enriquejsancheguiguren
Jun 26, 2017

Immigration as a moral issue

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Colin Jost had a great joke on SNL a while back about how we tend to see America as a ride that only we can ride, and the second anyone else wants to get on it, we want to shut it down. I do think there's a lot to be said on how we somehow believe that just because our (collectively, not you and me necessarily) ancestors came here at a time when it was easier to immigrate, that means that we have a say then telling people who try to immigrate in a time of increased difficulty is weird. But my main focus here is that immigration is a deeply moral issue, one at the heart of America.

First of all, it is way too difficult for normal people to get here, either in the normal legal process and as a refugee. This American Life and a number of other programs have done great pieces on how legitimately difficult it is to get to this country legally, even if you're a refugee or someone who has directly helped our army (like translators). The process is arduous, and especially in the case of refugees or people who are in danger, that process can simply be too long. This is not really something that's up for debate, as people on both sides of the political spectrum have acknowledged this, though it's odd that in spite of that acknowledgement, little has been done.

The fact of the matter is, America has always prided itself on being a nation of immigrants, and we've always treated immigrants pretty shittily. Immigrants are good for us economically, culturally, and morally, and that applies for both legal and illegal immigrants. So there's always been this conflict between wanting to accept our shared heritage of immigration, while constantly also trying to argue against immigrants and put unfair doubt upon them.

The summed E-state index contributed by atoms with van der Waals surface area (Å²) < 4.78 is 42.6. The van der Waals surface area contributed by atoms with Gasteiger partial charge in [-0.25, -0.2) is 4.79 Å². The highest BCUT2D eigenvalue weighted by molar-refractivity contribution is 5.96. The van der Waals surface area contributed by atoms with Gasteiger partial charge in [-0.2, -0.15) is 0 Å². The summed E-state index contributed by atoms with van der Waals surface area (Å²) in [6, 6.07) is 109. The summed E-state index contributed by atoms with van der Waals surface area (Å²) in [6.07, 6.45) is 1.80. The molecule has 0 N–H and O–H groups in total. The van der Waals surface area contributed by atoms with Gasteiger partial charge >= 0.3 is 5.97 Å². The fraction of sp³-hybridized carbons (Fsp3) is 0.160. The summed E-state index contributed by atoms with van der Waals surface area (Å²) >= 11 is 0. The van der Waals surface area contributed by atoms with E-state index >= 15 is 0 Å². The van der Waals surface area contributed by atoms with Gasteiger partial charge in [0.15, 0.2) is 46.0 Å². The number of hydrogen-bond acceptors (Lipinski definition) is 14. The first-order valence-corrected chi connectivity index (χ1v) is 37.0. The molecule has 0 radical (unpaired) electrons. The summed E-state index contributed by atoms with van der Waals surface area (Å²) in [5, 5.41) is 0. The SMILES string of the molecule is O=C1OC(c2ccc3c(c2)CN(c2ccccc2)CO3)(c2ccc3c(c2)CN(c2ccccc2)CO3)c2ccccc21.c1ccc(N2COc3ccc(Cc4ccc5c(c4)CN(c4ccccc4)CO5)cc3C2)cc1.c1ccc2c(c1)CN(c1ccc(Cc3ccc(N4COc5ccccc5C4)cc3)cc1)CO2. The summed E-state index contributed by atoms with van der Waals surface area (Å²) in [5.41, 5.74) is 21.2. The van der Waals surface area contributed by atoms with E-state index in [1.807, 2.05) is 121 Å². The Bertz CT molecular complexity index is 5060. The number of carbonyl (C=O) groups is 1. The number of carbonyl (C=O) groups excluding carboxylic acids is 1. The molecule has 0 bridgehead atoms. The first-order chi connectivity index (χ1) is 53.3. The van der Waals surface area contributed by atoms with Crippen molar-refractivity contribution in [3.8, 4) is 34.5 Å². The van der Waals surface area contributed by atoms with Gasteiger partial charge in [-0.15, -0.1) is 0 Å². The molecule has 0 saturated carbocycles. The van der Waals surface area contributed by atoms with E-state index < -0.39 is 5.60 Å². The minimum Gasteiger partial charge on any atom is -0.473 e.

This means that we, as a people, have to decide whether or not we want to be a moral nation, that is dedicated to taking in those who, if we were in their shoes, we'd absolutely want to be let in as an act of kindness and humanity. We need to make a decision to live by the ideals written under the Statue of Liberty, or we need to choose to simply decide we aren't that nation. My problem doesn't necessarily lie in the fact our attitude to immigrants is disgusting, but it's the two faced way we both treat them as our backbone while spurning them whenever anything goes wrong in this country.

Regardless of the legality of the immigrant, when we let in someone who is genuinely seeking a better life in our country, we are standing by our message, and we are acting upon our best traits as humans: sympathy, empathy, and compassion. We can choose as a nation to stick by those ideals, or we can choose to knowingly let those people suffer in the hopes that we may somehow prevent economic competition (which we in America are supposed to like) or terrorism (even though, if we're being honest with ourselves, most terrorists are homegrown, and they tend to be white people acting negatively towards those various immigrant groups or other minorities) in spite of the fact that by and large, terrorism kills less people than most things.

That's why immigration is important to me, not for its profound economic and cultural benefits, but because it is a battle that defines our nation. We cannot continue to say one thing while doing another, and while I may not like the choice we make, we must make a choice. And if we do decide we want to live in fear of our greatest asset, how about we send Lady Liberty back to France with a lightly used sign on it.

 

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